Loch Leven castle, is allegedly haunted by Mary, Queen of Scots, at the spot where she signed her abdication. However, the veracity of this tale is suspect, as are many of the alleged hauntings by Mary, Queen of Scots, due to the vast quantity throughout Scotland’s locations.
Loch Leven Castle is a ruined castle on an island in Loch Leven, in Scotland. Built around 1300, the castle was the location of military action during the Wars of Scottish Independence (1296–1357). In the later part of the 14th century, the castle was granted by his uncle to William Douglas, 1st Earl of Douglas, and remained in Douglas’ hands for the next 300 years. Mary, Queen of Scots was imprisoned here in 1567–1568, and forced to abdicate as queen, before escaping with the help of her gaoler’s family. In 1588, the Queen’s gaoler inherited the title Earl of Morton, and moved away from the castle. It was bought, in 1675, by Sir William Bruce, who used the castle as a focal point in his garden; it was never again used as a residence.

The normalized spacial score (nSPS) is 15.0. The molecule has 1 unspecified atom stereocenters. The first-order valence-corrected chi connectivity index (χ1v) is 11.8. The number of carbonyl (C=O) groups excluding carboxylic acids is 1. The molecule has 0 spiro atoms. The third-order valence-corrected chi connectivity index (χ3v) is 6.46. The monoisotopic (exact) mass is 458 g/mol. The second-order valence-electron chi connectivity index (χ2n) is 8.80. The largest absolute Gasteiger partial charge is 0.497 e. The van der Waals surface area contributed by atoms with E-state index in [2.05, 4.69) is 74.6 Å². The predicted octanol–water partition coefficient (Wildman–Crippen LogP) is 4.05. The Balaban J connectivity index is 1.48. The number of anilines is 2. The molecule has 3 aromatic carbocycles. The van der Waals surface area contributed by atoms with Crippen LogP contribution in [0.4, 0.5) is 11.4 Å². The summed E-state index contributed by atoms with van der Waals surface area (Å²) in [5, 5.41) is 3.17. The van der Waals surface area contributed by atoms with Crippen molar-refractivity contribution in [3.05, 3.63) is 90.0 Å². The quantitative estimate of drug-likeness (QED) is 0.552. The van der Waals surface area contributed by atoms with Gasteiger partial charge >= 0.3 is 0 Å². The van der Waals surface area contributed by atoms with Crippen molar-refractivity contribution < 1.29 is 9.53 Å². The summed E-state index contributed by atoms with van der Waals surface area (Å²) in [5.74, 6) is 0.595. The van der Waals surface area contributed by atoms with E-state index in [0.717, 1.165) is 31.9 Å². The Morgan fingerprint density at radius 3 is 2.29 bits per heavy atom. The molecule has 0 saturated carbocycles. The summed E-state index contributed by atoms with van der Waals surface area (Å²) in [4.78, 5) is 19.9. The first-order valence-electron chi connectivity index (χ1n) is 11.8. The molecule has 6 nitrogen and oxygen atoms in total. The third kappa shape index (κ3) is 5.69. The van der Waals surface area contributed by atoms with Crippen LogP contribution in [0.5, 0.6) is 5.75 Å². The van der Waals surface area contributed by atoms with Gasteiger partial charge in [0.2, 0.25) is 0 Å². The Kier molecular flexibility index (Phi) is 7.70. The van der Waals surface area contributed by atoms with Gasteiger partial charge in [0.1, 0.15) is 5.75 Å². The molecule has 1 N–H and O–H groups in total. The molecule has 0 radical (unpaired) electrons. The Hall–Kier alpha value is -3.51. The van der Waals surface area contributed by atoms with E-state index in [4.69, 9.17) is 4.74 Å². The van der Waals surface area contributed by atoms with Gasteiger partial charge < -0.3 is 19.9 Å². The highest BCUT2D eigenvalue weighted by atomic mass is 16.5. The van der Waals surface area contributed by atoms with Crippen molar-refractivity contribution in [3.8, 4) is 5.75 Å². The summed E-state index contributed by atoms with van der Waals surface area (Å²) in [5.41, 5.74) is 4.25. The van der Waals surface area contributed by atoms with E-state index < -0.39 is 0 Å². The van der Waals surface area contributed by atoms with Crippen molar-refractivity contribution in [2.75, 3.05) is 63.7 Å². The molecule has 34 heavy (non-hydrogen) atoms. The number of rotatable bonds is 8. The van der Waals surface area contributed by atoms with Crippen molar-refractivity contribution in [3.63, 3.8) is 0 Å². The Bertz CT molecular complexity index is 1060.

Today, the remains of the castle are protected as a category A listed building, in the care of Historic Scotland. Loch Leven Castle is accessible in summer by the public via a ferry.